A few days ago, the Jerusalem Post wrote of a Canadian court case that upheld the ban on listing the birthplace of Canadian citizens born in Jerusalem as "Jerusalem, Israel." Feel free to read more about this case right here.
A federal policy that bans Canadians from listing Jerusalem, Israel, as their birthplace on their passport does not violate the Charter of Rights, the Canadian Federal Court of Appeal has ruled.
In 2006, Eliyahu Veffer, a 19-year-old Canadian citizen born in Jerusalem, requested that the minister of foreign affairs list Israel as his country of birth on his Canadian passport. His request was rejected, and last week a three-judge panel ruled against his appeal.
"Mr. Veffer has not been discriminated against in that his human dignity has not been invaded," the judges wrote. "Mr. Veffer still maintains the freedom to express his faith and his subjectively held views as to the status of Jerusalem, he is just not able to do so in his Canadian passport."
The decision maintains that the ban on listing Israel as the birth country alongside Jerusalem is not discriminatory, despite the fact that Israel is the only country that is banned from being listed when cities in disputed territories are concerned.
It is easy to be mad at Canada. I was ready to get in line to sing the "Blame Canada" song with everyone else, but then I thought...how can I blame Canada when in fact the same situation exists in the United States? How can I blame Canada when this issue receives so little attention to begin with, and any concern about moving the U.S. Embassy to Jerusalem and U.S. passports has pretty much been swept under the carpet?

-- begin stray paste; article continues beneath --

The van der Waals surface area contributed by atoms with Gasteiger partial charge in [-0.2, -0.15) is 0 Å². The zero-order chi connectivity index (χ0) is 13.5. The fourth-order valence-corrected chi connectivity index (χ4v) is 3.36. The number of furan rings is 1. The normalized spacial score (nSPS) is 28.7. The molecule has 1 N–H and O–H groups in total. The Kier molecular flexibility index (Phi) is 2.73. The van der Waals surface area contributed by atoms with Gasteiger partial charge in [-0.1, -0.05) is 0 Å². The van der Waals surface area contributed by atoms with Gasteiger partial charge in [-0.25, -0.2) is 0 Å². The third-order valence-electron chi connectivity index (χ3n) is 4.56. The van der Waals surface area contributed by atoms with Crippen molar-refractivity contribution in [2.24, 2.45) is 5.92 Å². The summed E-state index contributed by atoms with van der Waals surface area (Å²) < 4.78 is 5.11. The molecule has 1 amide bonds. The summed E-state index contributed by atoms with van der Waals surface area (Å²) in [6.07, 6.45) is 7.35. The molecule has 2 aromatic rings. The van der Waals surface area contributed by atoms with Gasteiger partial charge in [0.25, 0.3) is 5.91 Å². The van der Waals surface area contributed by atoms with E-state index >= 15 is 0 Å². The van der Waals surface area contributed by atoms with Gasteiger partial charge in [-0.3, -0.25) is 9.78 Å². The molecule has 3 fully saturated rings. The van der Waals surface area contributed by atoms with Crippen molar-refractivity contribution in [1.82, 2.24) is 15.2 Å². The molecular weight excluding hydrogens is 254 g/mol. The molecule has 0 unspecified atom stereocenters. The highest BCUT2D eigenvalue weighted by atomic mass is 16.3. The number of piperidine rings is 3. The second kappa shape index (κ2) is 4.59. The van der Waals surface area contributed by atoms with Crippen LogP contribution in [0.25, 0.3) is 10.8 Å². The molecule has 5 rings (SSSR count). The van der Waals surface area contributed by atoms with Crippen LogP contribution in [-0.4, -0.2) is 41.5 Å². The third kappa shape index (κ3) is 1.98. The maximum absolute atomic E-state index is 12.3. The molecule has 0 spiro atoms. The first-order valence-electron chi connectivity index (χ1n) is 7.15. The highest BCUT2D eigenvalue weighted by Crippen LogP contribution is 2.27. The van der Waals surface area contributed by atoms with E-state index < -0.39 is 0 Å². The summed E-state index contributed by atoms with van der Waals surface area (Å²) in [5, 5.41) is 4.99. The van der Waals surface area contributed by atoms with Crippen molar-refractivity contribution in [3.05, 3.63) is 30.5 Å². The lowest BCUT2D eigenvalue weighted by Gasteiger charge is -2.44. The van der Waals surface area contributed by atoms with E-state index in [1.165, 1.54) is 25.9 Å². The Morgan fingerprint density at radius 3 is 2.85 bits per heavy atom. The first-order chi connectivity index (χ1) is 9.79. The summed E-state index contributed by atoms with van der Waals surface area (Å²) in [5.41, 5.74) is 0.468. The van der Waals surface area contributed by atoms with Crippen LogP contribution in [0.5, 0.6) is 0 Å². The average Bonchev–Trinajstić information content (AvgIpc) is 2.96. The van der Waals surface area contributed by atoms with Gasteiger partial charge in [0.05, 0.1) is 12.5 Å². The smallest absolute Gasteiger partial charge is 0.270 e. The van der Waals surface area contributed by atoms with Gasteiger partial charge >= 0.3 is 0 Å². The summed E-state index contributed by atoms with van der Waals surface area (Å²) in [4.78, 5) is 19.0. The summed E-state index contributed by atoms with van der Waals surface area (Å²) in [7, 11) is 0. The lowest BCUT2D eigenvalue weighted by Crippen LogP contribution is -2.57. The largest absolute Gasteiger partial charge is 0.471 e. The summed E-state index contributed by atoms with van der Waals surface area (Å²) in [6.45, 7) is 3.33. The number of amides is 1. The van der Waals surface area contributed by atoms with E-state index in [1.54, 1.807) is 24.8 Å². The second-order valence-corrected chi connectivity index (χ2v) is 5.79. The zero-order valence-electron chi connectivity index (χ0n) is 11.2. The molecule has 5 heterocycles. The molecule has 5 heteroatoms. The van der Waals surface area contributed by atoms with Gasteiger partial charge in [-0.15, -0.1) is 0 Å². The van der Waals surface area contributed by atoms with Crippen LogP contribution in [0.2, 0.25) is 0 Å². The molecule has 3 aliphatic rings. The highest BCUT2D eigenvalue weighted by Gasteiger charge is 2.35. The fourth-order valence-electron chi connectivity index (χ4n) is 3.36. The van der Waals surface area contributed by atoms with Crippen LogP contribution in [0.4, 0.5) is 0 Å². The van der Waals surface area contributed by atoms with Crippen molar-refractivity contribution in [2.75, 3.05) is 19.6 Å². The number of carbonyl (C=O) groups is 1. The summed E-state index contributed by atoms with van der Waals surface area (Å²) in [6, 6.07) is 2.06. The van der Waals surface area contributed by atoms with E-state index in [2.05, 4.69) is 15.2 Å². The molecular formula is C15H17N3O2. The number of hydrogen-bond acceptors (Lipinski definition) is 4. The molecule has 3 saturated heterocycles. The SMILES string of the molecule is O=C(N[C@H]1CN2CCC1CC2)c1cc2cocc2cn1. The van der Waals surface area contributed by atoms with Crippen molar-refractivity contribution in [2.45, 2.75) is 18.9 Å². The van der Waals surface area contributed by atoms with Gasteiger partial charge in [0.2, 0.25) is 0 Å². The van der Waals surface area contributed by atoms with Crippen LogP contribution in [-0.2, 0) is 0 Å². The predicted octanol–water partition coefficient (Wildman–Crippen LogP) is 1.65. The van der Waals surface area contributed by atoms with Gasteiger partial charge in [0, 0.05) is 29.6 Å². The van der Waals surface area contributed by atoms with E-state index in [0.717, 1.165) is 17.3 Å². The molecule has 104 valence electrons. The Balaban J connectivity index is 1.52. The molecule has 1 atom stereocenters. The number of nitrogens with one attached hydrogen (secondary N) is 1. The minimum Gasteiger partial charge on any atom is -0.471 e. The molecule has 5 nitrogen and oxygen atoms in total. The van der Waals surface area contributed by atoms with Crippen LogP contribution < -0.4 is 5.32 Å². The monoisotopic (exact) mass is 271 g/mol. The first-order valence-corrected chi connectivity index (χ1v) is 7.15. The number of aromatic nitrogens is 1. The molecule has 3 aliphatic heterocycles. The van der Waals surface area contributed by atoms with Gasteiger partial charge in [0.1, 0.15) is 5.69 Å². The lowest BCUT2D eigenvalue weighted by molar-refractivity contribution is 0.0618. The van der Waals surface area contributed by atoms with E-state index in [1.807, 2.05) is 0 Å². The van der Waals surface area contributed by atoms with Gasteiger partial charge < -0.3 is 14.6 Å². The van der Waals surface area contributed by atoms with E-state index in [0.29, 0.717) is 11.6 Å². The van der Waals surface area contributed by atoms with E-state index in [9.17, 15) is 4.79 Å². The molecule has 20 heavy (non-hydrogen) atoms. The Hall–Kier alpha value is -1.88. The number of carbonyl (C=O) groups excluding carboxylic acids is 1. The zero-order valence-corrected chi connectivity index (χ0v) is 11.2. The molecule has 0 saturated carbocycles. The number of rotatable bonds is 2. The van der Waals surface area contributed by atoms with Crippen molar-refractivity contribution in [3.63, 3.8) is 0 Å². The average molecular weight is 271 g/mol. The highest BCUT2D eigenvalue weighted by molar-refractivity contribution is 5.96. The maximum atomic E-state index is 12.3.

I was researching this issue, and I found a wonderful article concerning the U.S. legal status of Jerusalem as Israel's capital. Please read this. An excerpt:
In his first campaign for the presidency, George W. Bush repeatedly promised to move the United States embassy in Israel from Tel Aviv to the capital city of Jerusalem - a move long sought by the Jewish state.
Moreover, he said, he would do this immediately upon assuming office. He was courting the Jewish vote, to be sure - but he was also following an overwhelming mandate from Congress, where, as far back as 1995, an almost-unanimous bipartisan majority had voted in favour of the transfer.
Whether Bush's actions amount to a flip-flop is for the political pundits to decide, but it is a fact that Bush has never made good on his promise. For a president who appears to be uncompromising when it comes to refusing to coddle Palestinians, the question remains: why?
The article goes on...
Even then the department pushed a stubbornly biased policy of refusing to recognize Jerusalem as Israel's capital.
One bizarre result was that U.S. citizens born in Jerusalem have never been able to carry passports showing their birthplace as Jerusalem, Israel - only Jerusalem.
The situation continues today, even after G.W. Bush signed a law explicitly to change this, because, you guessed it, Bush flip-flopped on the matter. Surprisingly, the BBC has a great article on this issue. (maybe because Bush does not look so favourable?)
There is the political will to move the US Embassy to Jerusalem and change the place of birth for US citizens born in Israel (or at least was at various points during Bush's presidency). And yet, nothing happened.
The status quo remains, and yet many American Jews have the gall to blame Canada???
No. As an American, I say that we need to clean our own shop before we lecture ANYONE about theirs.